• Social media companies have become increasingly responsible for how Millennials spend their money. In fact, half of Millennials say they are influenced by social media to spend money on experiences.13 As a result, social media companies have offered advertisers what they want the most – data – and have profited heavily from this. For example, Facebook has grown their average revenue per user (ARPU) in the US from about $2 in 2010 to over $30 as of early 2019.14
  • The cord-cutting phenomenon is reaching mainstream adoption. In the US, 88% of Millennials have said they subscribe to a streaming service, while 51% said they have a cable subscription.15 Key industry players such as Netflix and Hulu have reached 60 and 27 million paying US subscribers, respectively.16,17
  • Living a healthy lifestyle has also been a key part of Millennial spending. Growing awareness of the impact of unhealthy and processed foods on an individual’s health and the environment is changing the way people eat. One-quarter of 25-to-34 years old Americans say they are vegans or vegetarians, causing The Economist to call 2019 to be “The year of the vegan”.18 Plant-based meat-replacements that replicate the taste and feel of beef has a carbon footprint 89% smaller than a burger made from a cow, uses 87% less water, 96% less land, and cuts water contamination by 92%.19 Furthermore, more than half of parents that are organic food consumers are Millennials, a number that is expected to continue to surge over the next years, impacting where they shop, what food they buy, and which restaurants they go to.20
  • In the recent years, athleisure has become the option of choice for everyday wear and is now the largest apparel category in the US. Despite the slowdown in the overall apparel market, companies such as Nike and Lululemon continue to ride the wellness wave via comfortable and attractive athleisure wear, a segment that is expected to reach $355 billion in sales by 2021 from $290 billion in 2017.21
  • Millennials are making a meaningful impact on the real estate segment as marriage and having children becomes more common for this generation. As a result, home ownership in the US started to pick up in 2016 after more than a decade of decline. Increasing home ownership rates often translate to higher spending as new home owners often repair, refurnish, and remodel. This growth bodes well for companies involved in the sale of home goods, as well as construction and home repair materials.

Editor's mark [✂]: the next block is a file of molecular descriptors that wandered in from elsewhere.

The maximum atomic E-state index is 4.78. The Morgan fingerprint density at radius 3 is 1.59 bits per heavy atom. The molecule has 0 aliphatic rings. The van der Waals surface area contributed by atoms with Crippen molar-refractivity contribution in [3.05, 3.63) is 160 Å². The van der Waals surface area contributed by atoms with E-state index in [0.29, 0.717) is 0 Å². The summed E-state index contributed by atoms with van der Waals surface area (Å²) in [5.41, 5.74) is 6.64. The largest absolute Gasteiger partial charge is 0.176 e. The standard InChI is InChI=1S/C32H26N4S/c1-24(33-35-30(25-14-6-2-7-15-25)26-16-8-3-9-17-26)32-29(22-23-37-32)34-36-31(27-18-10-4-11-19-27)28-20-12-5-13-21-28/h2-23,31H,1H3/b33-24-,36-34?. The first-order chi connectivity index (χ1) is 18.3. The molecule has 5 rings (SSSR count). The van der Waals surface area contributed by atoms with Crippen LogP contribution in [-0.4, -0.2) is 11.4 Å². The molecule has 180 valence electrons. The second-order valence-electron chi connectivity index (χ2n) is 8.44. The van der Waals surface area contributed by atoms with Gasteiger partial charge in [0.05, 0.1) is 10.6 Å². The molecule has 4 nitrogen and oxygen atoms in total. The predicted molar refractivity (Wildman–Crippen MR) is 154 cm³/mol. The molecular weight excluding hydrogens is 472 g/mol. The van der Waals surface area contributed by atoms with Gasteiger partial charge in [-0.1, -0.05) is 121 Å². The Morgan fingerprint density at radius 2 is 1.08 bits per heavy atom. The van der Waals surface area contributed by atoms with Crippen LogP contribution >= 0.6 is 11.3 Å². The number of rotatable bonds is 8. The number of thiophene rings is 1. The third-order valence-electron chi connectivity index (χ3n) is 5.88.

• The shift to online shopping remains an important trend among Millennials. The US e-commerce industry continues to show strong growth backed not only by faster delivery times that enhances the attractiveness of shopping online, but also by having greater selection of goods, including groceries, that finally started to make its way toward online adoption. For example, aided by Amazon’s integration of Whole Foods, Prime members can now get a free two-hour food delivery in over 80 cities, reducing the friction for online grocery shopping.
  • Millennials’ adoption of technology has penetrated their finances. Their mobile devices have become their credit card, their wallet, and their overall bank. Take Venmo, PayPal’s mobile payment service, which is a platform that has struck a chord with Millennials by allowing them to digitally send money and make purchases. 75% of Millennials have used online or mobile payments compared to only 51% for Boomers.22
  • Travel is at the top of Millennials’ to-do list. Compared to other generations, Millennials are most likely to spend more on their vacations, with one-third of Millennials willing to spend $5,000 or more.23 This generation is shucking materialism around physical goods and opting for life experiences.

Conclusion

While broad demographic shifts take time, their impact can last for decades and have large implications on broad swaths of the economy. At this moment, we are still in the early innings of the rise of the Millennial consumer, as the generation enters prime working age, forms households, and increases its purchasing power. As this shift intensifies, we believe that it is wise to consider Millennial spending patterns and the companies and industries that are best positioned to capitalize from this secular growth opportunity.

 

Related ETFs

MILN: The Global X Millennials Thematic ETF seeks to invest in companies that have a high likelihood of benefiting from the rising spending power and unique preferences of the U.S. Millennial generation (birth years ranging from 1980-2000). These companies come from a broad range of categories, including: social media and entertainment, food and dining, clothing and apparel, health and fitness, travel and mobility, education and employment, housing and home goods, and financial services.

Related Themes

Social Media, E-commerce, Health and Wellness, FinTech, Internet of Things